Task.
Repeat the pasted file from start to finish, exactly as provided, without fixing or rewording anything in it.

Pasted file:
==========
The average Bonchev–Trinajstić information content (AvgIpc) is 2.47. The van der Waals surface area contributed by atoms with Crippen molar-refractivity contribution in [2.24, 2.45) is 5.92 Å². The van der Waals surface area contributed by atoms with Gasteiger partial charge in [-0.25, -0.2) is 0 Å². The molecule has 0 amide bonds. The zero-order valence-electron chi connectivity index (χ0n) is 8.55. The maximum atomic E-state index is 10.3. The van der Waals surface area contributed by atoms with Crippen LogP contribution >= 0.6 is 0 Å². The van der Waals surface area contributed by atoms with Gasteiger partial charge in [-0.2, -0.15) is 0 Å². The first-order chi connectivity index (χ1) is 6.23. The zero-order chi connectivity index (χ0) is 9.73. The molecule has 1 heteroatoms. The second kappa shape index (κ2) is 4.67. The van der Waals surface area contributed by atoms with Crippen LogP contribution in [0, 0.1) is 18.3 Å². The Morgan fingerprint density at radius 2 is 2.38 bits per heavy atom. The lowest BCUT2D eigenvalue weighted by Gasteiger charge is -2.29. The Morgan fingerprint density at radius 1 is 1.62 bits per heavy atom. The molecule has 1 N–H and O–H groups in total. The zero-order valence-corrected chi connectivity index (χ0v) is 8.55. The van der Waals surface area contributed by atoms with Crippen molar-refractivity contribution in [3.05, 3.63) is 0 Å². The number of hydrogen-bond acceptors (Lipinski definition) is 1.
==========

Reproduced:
The average Bonchev–Trinajstić information content (AvgIpc) is 2.47. The van der Waals surface area contributed by atoms with Crippen molar-refractivity contribution in [2.24, 2.45) is 5.92 Å². The van der Waals surface area contributed by atoms with Gasteiger partial charge in [-0.25, -0.2) is 0 Å². The molecule has 0 amide bonds. The zero-order valence-electron chi connectivity index (χ0n) is 8.55. The maximum atomic E-state index is 10.3. The van der Waals surface area contributed by atoms with Crippen LogP contribution >= 0.6 is 0 Å². The van der Waals surface area contributed by atoms with Gasteiger partial charge in [-0.2, -0.15) is 0 Å². The first-order chi connectivity index (χ1) is 6.23. The zero-order chi connectivity index (χ0) is 9.73. The molecule has 1 heteroatoms. The second kappa shape index (κ2) is 4.67. The van der Waals surface area contributed by atoms with Crippen LogP contribution in [0, 0.1) is 18.3 Å². The Morgan fingerprint density at radius 2 is 2.38 bits per heavy atom. The lowest BCUT2D eigenvalue weighted by Gasteiger charge is -2.29. The Morgan fingerprint density at radius 1 is 1.62 bits per heavy atom. The molecule has 1 N–H and O–H groups in total. The zero-order valence-corrected chi connectivity index (χ0v) is 8.55. The van der Waals surface area contributed by atoms with Crippen molar-refractivity contribution in [3.05, 3.63) is 0 Å². The number of hydrogen-bond acceptors (Lipinski definition) is 1.